Yanchep District High School now called Yanchep Lagoon PS


Zoe O'Connor, Shaylla Peace, Kialeigh Puls, Mia Kenney, Nephi Kinikini and Mugisha Justine in their new uniforms. Picture: Martin Kennealey www.communitypix.com.au   d478867
Yanchep District High School now called Yanchep Lagoon PS
Zoe O'Connor, Shaylla Peace, Kialeigh Puls, Mia Kenney, Nephi Kinikini and Mugisha Justine in their new uniforms. Picture: Martin Kennealey www.communitypix.com.au d478867

YANCHEP’S oldest school has reinvented itself as it undergoes changes in student numbers and facilities.

Yanchep District High School, which started with primary classes in 1975 and expanded to Year 8s in 1980, is now called Yanchep Lagoon Primary School.

The change aligns with this week’s last week’s Jan 31 opening of Yanchep Secondary College for years 7 to 11.

Principal Alan Curtis said the school was going through a “rebirth” with its student numbers halved to about 320 as a result of high school students shifting.

Mr Curtis said, given the school’s history of more than 40 years, there was sadness as the high school students and teachers finished at the end of last year.

However, he said they were looking forward to this year as well.

“It’s going to be fantastic to have a dedicated primary school,” he said.

“It’s going to change the feel of the school a lot.”

Mr Curtis said they did a parent survey to help choose the new name for the school, which now caters for Kindergarten to Year 6 classes.

He said ‘Yanchep Lagoon Primary’ fitted well with the school’s location near the lagoon.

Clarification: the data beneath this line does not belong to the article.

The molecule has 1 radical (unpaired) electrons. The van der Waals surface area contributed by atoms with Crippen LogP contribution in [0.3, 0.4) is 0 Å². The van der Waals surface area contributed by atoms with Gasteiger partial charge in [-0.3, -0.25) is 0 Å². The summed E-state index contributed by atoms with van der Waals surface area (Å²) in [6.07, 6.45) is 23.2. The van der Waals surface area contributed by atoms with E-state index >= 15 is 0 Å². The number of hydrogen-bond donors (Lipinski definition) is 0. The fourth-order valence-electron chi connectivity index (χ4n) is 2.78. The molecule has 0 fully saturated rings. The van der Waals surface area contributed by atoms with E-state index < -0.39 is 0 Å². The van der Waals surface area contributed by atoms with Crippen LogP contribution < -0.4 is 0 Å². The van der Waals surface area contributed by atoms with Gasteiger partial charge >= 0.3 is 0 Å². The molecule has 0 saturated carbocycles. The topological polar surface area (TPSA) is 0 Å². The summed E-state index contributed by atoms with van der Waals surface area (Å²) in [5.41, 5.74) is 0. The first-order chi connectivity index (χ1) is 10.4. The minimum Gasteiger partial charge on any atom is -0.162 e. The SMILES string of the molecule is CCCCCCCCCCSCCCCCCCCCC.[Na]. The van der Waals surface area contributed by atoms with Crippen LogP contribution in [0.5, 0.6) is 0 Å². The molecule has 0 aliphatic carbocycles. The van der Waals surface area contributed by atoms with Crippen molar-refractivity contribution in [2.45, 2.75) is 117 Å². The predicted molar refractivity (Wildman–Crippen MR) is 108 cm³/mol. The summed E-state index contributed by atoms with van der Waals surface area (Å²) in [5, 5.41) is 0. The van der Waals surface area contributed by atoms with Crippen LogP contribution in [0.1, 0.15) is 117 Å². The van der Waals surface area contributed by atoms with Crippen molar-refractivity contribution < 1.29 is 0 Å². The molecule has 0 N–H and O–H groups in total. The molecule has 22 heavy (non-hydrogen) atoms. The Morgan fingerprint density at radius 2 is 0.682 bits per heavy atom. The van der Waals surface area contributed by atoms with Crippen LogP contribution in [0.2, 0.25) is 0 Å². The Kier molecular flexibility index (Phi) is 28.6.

“It’s an iconic piece of Yanchep history,” he said.

“It seemed to be logical; we are on Lagoon Drive.

“It distinguishes us from the other school (Yanchep Beach Primary).”

The principal said the school motto was now ‘Dream, believe, achieve’ and parents helped choose the new uniforms, which feature blue tones.

He said the Year 6 students had a leavers shirt that they would wear all year so they would “stand out as a year group”.

To help cover the cost of the new uniform, the Education Department provided a $250 subsidy to students enrolled in Kindergarten to Year 5 at the school last year.

Part of the school’s rebirth includes a $15 million project to demolish and rebuild the primary school buildings.

“We have got the new building program to look forward to in 2019-20,” Mr Curtis said.

“We are losing 14 transportables – we’ve lost the three science labs already and the rest of the transportable rooms will go during the year.”

Mr Curtis said the redevelopment would give them more space on the school grounds, with the whole site set to remain part of the school.

“The kids will enjoy the extra space; it was getting pretty crowded,” he said.

He said they would use a State Government grant later this year to convert the former secondary home economics classroom into a science laboratory, as it already had water and gas supplies.

Deputy principal Delva Russell said they had a “fantastic opening day” on January 31 and students enjoyed having the extra room to play.

“The kids looked magnificent in their new uniforms,” Mr Curtis added.

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